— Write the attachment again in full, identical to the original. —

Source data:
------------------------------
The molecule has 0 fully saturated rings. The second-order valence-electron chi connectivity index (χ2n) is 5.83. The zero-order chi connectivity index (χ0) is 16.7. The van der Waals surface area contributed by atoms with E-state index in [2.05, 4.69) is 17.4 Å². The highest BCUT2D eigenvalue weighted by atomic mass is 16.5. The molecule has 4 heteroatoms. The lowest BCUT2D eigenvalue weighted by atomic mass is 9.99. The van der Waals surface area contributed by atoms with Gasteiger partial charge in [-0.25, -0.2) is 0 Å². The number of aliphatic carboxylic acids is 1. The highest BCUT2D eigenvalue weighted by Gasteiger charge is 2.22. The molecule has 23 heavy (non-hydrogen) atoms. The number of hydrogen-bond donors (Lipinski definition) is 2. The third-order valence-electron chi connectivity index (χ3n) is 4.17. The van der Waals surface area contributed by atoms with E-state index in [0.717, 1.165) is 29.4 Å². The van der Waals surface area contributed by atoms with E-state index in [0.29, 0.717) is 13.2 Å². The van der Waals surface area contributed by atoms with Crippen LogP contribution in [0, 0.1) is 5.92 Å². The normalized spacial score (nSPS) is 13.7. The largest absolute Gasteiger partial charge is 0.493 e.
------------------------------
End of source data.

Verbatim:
The molecule has 0 fully saturated rings. The second-order valence-electron chi connectivity index (χ2n) is 5.83. The zero-order chi connectivity index (χ0) is 16.7. The van der Waals surface area contributed by atoms with E-state index in [2.05, 4.69) is 17.4 Å². The highest BCUT2D eigenvalue weighted by atomic mass is 16.5. The molecule has 4 heteroatoms. The lowest BCUT2D eigenvalue weighted by atomic mass is 9.99. The van der Waals surface area contributed by atoms with Gasteiger partial charge in [-0.25, -0.2) is 0 Å². The number of aliphatic carboxylic acids is 1. The highest BCUT2D eigenvalue weighted by Gasteiger charge is 2.22. The molecule has 23 heavy (non-hydrogen) atoms. The number of hydrogen-bond donors (Lipinski definition) is 2. The third-order valence-electron chi connectivity index (χ3n) is 4.17. The van der Waals surface area contributed by atoms with E-state index in [0.717, 1.165) is 29.4 Å². The van der Waals surface area contributed by atoms with E-state index in [0.29, 0.717) is 13.2 Å². The van der Waals surface area contributed by atoms with Crippen LogP contribution in [0, 0.1) is 5.92 Å². The normalized spacial score (nSPS) is 13.7. The largest absolute Gasteiger partial charge is 0.493 e.